- Physical chemistry is the study of the physical fundamental basis of chemical systems and processes. In particular, the energetics and dynamics of such systems and processes are of interest to physical chemists. Important areas of study include chemical thermodynamics, chemical kinetics, electrochemistry, quantum chemistry, statistical mechanics, and spectroscopy. Physical chemistry has large overlap with theoretical chemistry and molecular physics. Physical chemistry involves the use of calculus in deriving equations.
- Theoretical chemistry is the study of chemistry via theoretical reasoning (usually within mathematics or physics). In particular the application of quantum mechanics to chemistry is called quantum chemistry. Since the end of the second world war, the development of computers has allowed a systematic development of computational chemistry, which is the art of developing and applying computer programs for solving chemical problems. Theoretical chemistry has large overlap with condensed matter physics and molecular physics.See Reductionism.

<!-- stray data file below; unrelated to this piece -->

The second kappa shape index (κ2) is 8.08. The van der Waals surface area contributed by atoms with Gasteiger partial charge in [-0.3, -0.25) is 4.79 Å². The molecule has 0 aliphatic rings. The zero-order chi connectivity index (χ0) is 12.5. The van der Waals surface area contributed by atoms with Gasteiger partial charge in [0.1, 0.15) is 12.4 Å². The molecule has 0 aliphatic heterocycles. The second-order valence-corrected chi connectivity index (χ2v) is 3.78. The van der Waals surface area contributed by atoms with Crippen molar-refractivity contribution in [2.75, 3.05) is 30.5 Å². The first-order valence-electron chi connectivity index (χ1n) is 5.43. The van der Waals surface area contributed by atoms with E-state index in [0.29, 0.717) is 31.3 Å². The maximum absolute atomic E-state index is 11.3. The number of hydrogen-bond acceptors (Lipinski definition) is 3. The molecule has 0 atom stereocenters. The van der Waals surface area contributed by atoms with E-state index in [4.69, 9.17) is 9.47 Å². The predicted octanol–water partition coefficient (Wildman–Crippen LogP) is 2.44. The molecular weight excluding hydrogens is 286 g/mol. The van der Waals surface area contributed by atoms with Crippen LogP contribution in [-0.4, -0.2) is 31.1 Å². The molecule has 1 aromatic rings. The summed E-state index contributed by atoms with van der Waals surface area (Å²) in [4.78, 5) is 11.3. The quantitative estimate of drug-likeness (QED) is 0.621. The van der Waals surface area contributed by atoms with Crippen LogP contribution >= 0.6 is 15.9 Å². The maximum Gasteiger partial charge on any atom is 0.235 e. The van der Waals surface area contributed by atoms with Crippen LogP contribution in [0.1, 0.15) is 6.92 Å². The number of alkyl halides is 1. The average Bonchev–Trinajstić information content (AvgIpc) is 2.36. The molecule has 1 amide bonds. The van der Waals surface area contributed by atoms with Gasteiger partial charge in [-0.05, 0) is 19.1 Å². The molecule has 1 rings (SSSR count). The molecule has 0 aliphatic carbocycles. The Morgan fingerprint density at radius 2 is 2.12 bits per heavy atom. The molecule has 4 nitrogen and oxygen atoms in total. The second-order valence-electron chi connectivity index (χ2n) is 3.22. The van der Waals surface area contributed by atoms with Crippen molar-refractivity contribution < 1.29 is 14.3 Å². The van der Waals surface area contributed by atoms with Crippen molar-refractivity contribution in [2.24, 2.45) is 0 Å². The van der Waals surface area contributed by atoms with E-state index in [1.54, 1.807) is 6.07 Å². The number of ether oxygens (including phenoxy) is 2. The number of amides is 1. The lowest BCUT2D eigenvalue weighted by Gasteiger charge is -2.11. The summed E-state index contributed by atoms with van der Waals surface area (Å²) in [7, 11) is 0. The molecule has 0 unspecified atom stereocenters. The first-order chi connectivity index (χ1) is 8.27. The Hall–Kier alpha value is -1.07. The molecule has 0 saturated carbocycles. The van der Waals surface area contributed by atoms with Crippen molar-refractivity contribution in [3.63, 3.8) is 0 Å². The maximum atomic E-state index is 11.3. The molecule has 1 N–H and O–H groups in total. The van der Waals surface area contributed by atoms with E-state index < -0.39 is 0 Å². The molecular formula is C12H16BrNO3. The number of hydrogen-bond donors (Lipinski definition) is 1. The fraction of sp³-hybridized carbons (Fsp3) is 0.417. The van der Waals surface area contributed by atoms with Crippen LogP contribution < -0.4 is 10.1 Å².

All the above major areas of chemistry employ chemists. Other fields where chemical degrees are useful include Astrochemistry, Atmospheric chemistry, Chemical Engineering, Chemo-informatics, Electrochemistry, Environmental science, Forensic science, Geochemistry, Green chemistry, History of chemistry, Materials science, Medical science, Molecular Biology, Molecular genetics, Nanotechnology, Nuclear chemistry, Oenology, Organometallic chemistry, Petrochemistry, Pharmacology, Photochemistry, Phytochemistry, Polymer chemistry, Supramolecular chemistry and Surface chemistry.
- American Chemical Society website
- Chemical Abstracts Service indexes and abstracts the world's chemistry-related literature and patents
- Chemists and Materials Scientists from the U.S. Department of Labor's Occupational Outlook Handbook
- Royal Society of Chemistry website
- History of Chemistry links for chemists
- Luminaries of the Chemical Sciences accomplishments, biography, and publications from 44 of the most influential chemists
- Selected Classic Papers from the History of Chemistry
- Links for Chemists guide to web sites related to chemistry
chemist in Bulgarian: Химик
chemist in Czech: Chemik
chemist in Welsh: Cemegydd
chemist in German: Chemiker
chemist in Esperanto: Kemiisto
chemist in French: Chimiste
chemist in Hebrew: כימאי
chemist in Latin: Chemicus
chemist in Hungarian: Vegyész
chemist in Japanese: 化学者
chemist in Simple English: Chemist
chemist in Slovenian: Kemik
chemist in Thai: นักเคมี
chemist in Vietnamese: Nhà hóa học
chemist in Yiddish: כעמיקער
chemist in Contenese: 化學家
chemist in Chinese: 化学家